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Wednesday March 22nd

Months after proposal, Black Lives Matter mural approved by Carrboro Town Council

<p>A Black Lives Matter mural will be coming to CommunityWorkx in Carrboro.</p>
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A Black Lives Matter mural will be coming to CommunityWorkx in Carrboro.

CLARIFICATION: A previous version of this article quoted Council Member Barbara Foushee as opposing only the location the Town of Carrboro's Race and Equity logo. However, Council Member Foushee opposes both the location of the logo and the location of the mural itself. This article has been updated to reflect the changes. The Daily Tar Heel apologizes for this error.  

A Black Lives Matter mural will be coming to Carrboro after being approved at an Oct. 6 Carrboro Town Council meeting. 

The council originally planned to paint the phrase “End Racism Now” on Laurel Avenue, but they are waiting on approval from the Federal Highway Administration. This process will take a few months. 

The project has been in the works for a few months and was first proposed by Sekou Keita in July, after he was inspired by Black Lives Matter murals in other cities, such as D.C. and Raleigh. 

The concept for Carrboro's mural was inspired by a trip to Greensboro, where he saw the way art had brought the community together.  

“We live in such a small area and the presence of minorities is not as vast, and I don’t want anyone to feel overlooked, including people who look like me,” Keita said.

He said his overall goal was to bring a sense of unity, and he wanted to be a voice in the nation.

The mural will be painted by local artists on the CommunityWorx building. The council also voted to put a mural of the Town of Carrboro's Race and Equity logo on the back of the Carrboro Town Hall that will say “Carrboro Facing Race, Embracing Equity.” 

The resolution to approve the mural and the racial equity logo was approved by a vote of 5-1, with council member Barbara Foushee voting against. 

Foushee said she voted against the resolution because of both the proposed location of the mural and of the Town of Carrboro's Race and Equity logo.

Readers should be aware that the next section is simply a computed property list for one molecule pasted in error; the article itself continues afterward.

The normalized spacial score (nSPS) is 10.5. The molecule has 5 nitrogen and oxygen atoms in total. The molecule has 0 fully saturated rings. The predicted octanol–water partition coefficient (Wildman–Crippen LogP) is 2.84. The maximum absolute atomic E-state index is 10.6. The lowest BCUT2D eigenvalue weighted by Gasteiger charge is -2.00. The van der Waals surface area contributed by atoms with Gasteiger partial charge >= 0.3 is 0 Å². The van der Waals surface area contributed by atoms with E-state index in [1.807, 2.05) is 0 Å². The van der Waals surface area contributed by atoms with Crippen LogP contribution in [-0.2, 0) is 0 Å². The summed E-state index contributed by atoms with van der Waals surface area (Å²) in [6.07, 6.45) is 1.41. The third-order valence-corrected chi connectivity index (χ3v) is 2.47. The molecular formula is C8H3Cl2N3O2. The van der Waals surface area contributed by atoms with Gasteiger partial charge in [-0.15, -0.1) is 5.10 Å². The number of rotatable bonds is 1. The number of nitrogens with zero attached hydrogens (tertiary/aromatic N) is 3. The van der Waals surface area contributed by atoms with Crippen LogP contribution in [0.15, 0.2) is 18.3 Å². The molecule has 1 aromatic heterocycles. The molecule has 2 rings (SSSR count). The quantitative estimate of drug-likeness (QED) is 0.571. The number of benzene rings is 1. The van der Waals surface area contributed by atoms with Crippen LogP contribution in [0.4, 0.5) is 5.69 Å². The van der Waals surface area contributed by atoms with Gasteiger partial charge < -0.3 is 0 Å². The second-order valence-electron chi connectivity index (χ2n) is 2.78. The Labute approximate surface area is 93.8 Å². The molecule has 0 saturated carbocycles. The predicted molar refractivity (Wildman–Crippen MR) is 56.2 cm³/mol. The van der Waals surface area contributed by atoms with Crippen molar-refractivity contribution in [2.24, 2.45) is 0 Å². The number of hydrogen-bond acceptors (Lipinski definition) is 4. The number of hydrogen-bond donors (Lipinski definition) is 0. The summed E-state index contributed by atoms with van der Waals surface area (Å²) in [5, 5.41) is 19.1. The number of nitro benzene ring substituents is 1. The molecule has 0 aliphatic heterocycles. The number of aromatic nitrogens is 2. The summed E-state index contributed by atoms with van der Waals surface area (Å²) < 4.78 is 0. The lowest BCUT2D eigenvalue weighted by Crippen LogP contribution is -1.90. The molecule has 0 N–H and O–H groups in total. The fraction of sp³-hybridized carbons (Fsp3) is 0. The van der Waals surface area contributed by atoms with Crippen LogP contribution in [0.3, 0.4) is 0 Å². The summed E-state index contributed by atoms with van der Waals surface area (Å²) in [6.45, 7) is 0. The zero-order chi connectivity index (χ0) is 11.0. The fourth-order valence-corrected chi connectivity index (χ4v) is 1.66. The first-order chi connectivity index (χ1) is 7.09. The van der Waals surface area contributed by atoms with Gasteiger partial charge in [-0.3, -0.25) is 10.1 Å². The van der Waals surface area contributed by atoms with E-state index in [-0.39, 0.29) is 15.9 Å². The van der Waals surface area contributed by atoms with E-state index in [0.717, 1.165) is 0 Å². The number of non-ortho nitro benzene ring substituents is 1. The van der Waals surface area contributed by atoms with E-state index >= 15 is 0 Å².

"There was no way that I, as a Black person, knowing the history through the civil rights movement of folks having to ride on the back of the bus and be in the back of movie theaters and buildings — sometimes not allowed to be anywhere — that I could not put my name with that vote to have it on the backside of any building,” Foushee said.

Foushee said the council must hold the message “Black Lives Matter” in extremely high regard and be careful about its presentation. She said if the Town is working toward dismantling systemic and institutional racism, it has to be clear about the meaning and value of projects like these.

At the meeting, Carrboro Town Council member Damon Seils said he believes the mural locations will allow lots of people in the community to engage with them. 

"It’s a way of people coming together and coming around some cool ideas," he said. 

Outside of the mural, the Carrboro Town Council is working on other projects to achieve racial equity in the Town. On Oct. 9, 2018, the then Carrboro Board of Aldermen voted to become a member of the Government Alliance on Race and Equity. 

Foushee said the Town is almost finished with training and has a core team that has been working with a larger GARE cohort in North Carolina. 

She also said Carrboro is entering into a collaborative effort with Orange County, Hillsborough and Chapel Hill to work on a larger racial equity plan. 

“I think that it will help level the playing field and provide for better outcomes for all our community members,” Foushee said. 


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